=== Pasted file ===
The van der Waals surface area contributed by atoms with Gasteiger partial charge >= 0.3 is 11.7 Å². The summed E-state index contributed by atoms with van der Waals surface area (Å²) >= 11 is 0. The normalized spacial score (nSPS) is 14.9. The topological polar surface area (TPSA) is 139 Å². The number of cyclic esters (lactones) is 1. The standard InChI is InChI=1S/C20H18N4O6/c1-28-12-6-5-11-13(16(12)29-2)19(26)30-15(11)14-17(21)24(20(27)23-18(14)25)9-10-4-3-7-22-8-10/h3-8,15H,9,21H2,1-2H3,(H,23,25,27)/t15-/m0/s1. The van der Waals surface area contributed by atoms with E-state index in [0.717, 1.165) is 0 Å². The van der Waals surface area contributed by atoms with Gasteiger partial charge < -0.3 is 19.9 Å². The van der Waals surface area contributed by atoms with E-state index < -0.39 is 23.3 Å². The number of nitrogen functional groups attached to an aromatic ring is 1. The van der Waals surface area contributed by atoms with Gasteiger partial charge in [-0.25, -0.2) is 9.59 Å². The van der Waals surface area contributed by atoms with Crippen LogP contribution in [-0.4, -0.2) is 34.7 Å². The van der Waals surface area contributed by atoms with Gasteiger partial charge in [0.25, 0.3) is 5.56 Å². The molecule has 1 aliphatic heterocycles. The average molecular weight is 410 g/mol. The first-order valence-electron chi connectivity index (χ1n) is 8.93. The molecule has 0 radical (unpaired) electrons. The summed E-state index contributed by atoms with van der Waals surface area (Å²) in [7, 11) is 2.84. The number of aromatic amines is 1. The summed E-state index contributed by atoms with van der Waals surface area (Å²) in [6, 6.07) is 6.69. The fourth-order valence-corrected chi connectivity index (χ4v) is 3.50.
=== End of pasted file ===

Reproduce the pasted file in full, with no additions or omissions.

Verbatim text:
The van der Waals surface area contributed by atoms with Gasteiger partial charge >= 0.3 is 11.7 Å². The summed E-state index contributed by atoms with van der Waals surface area (Å²) >= 11 is 0. The normalized spacial score (nSPS) is 14.9. The topological polar surface area (TPSA) is 139 Å². The number of cyclic esters (lactones) is 1. The standard InChI is InChI=1S/C20H18N4O6/c1-28-12-6-5-11-13(16(12)29-2)19(26)30-15(11)14-17(21)24(20(27)23-18(14)25)9-10-4-3-7-22-8-10/h3-8,15H,9,21H2,1-2H3,(H,23,25,27)/t15-/m0/s1. The van der Waals surface area contributed by atoms with E-state index in [0.717, 1.165) is 0 Å². The van der Waals surface area contributed by atoms with Gasteiger partial charge < -0.3 is 19.9 Å². The van der Waals surface area contributed by atoms with E-state index < -0.39 is 23.3 Å². The number of nitrogen functional groups attached to an aromatic ring is 1. The van der Waals surface area contributed by atoms with Gasteiger partial charge in [-0.25, -0.2) is 9.59 Å². The van der Waals surface area contributed by atoms with Crippen LogP contribution in [-0.4, -0.2) is 34.7 Å². The van der Waals surface area contributed by atoms with Gasteiger partial charge in [0.25, 0.3) is 5.56 Å². The molecule has 1 aliphatic heterocycles. The average molecular weight is 410 g/mol. The first-order valence-electron chi connectivity index (χ1n) is 8.93. The molecule has 0 radical (unpaired) electrons. The summed E-state index contributed by atoms with van der Waals surface area (Å²) in [7, 11) is 2.84. The number of aromatic amines is 1. The summed E-state index contributed by atoms with van der Waals surface area (Å²) in [6, 6.07) is 6.69. The fourth-order valence-corrected chi connectivity index (χ4v) is 3.50.